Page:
It’s the Fourth of July! For most, that means it is grillin’ season. (more…)
Written By: Devon Kroesche, CSN Social Media Intern
Memorial Day Weekend is less than a week away, and many of us are packing our bags and headed to the beach for the first time in quite a while. Others may have plans for a backyard BBQ and pool party with friends. This unearths a wave of mixed emotions: the obvious excitement for a weekend getaway from the daily grind, and perhaps some lingering anxiety about donning a swimsuit and revealing your “beach body”. (more…)
Why adopting an “I’ll sleep when I’m dead” mentality is negatively affecting your weight (and a bunch of other things).
We’ve all heard about the importance of diet and exercise on health and performance, but did you realize sleep is just as important? With schedules that are packed with work, school, social and family obligations, (the list goes on), sleep often feels like an afterthought. You know, that thing you get to when everything else on the checklist gets done? But having good sleep habits allows our bodies to recover, promotes hormonal balance, results in improved focus and increased ability to handle stress (both mental and physical). Poor sleep habits, on the other hand, can result in fatigue, reduced performance, higher body fat percentage (2), hormonal imbalance (12,13) and increased risk for illness and injury (1). According to the CDC, over 1/3 of American adults sleep less than 6 hours a night on average (the recommended minimum is 7 hours per night to keep potential health problems in check.) Recently, a major review found that shortened sleep (less than 6 hours per night) resulted in an increased likelihood of obesity in both children (89%) and adults (55%). Another study found that when restricted to 5 hours of sleep for 5 nights, participants gained an average of 1.8 pounds (4). Now imagine if that happens more than just five nights out of the year.
How can it have such an impact?
As you may be aware, increased body weight is associated with an increased risk for many diseases, however, there is no well-established proof that higher body weights cause diseases.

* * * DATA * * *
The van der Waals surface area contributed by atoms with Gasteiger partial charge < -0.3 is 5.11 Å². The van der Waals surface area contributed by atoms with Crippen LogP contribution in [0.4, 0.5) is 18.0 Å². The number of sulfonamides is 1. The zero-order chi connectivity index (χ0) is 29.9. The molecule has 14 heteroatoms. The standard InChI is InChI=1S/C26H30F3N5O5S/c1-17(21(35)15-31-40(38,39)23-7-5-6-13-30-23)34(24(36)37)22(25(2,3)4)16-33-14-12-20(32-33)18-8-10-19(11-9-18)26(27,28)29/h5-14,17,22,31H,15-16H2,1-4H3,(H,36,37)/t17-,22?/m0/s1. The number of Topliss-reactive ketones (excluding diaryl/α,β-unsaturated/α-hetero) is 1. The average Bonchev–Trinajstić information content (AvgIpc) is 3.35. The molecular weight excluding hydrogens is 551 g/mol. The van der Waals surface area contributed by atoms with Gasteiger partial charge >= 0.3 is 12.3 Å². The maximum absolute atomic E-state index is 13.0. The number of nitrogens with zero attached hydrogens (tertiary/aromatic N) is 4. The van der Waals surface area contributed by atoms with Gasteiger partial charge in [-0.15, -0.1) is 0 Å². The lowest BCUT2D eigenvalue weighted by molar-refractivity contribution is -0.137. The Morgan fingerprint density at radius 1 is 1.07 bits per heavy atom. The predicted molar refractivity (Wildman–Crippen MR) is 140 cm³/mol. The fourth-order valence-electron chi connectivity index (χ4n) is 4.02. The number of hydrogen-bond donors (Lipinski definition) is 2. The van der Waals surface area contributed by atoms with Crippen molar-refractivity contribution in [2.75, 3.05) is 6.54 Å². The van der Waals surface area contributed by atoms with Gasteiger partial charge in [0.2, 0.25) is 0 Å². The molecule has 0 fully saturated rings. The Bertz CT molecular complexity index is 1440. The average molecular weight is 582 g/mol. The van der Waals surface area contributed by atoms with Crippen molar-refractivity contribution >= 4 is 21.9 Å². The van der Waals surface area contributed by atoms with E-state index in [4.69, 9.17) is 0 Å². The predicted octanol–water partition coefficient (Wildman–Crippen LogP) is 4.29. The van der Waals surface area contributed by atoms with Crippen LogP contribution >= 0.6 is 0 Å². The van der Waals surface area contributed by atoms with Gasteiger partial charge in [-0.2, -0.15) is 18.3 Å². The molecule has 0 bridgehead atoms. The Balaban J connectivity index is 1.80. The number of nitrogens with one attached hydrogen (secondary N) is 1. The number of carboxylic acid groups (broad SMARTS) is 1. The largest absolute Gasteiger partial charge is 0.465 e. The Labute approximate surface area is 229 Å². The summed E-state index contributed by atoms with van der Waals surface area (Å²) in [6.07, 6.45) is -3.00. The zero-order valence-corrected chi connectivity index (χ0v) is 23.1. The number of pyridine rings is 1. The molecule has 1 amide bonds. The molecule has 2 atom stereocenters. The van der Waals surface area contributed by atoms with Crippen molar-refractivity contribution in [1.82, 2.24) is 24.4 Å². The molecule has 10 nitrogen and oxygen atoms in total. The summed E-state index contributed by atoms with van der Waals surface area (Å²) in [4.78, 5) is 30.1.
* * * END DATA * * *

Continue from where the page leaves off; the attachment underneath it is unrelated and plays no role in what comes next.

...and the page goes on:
In fact, weight cycling (often seen with dieting/yo-yo dietiting) may more likely be a causative factor in the development of diseases (insulin resistance, hypertension, dyslipidemia) than weight or BMI alone.
Research suggests that behavior change may play a greater role in health improvement in the absence of weight loss.
Not only can taking the focus off of weight feel empowering, but it has also been shown to significantly improve psychological & behavioral outcomes, particularly in improvements in self-esteem & eating behaviors. Health indicators such as blood pressure & cholesterol levels have also shown improvements with behavior changes regardless of weight loss.
Still not convinced? Let’s look at one of the largest & longest dietary intervention clinical trials– The Women’s Health Initiative. In this clinical trial, 20,000 women maintained a low-fat, reduced calorie diet & increased their activity levels, however after almost 8 years, there was no significant change in weight from the starting point. In fact, abdominal fat (measured by waist circumference) slightly increased.
We do not fail diets. Diets fail us.
Along with lowering our self-esteem, dieting may increase the risk of:
- Weight gain / regain
- High cholesterol levels
- Decreased muscle mass / metabolism
- Stress, anxiety & depression
- Body dissatisfaction & preoccupation
- Disordered eating / eating disorder behaviors
- Social isolation
- Devaluing of health promoting behaviors
You have the power to achieve health & well being independent of your weight.
I challenge you to re-think dieting this year and instead put your energy toward developing self-care & pro-health behaviors that leave you feeling good about yourself & your body!
At Case Specific Nutrition, we pride ourselves on offering individualized care to each of our clients. Are you ready to take a new approach? Email me at firstname.lastname@example.org to set up a consultation!
“Weight science: evaluating the evidence for a paradigm shift” by Linda Bacon and Lucy Aphramor
“The Weight-Inclusive versus Weight-Normative Approach to Health: Evaluating the Evidence for Prioritizing Well-Being over Weight Loss” by Tracy Tylka, Rachel Annunziato, Deb Bungard, et.al.
With the coming New Year, you’re probably thinking about what diet & exercise resolutions to make this year. You are also sure to see countless “detox” diets & cleanses popping up all over the internet.
This year, instead of opting for a restrictive, potentially counterproductive “detox diet” support your body’s natural detoxification pathways via liver, kidneys & digestive tract with the following tips from a dietitian:
Include more plant based foods:
These foods contain antioxidants, B-vitamins & fiber help support our body’s natural detoxification processes.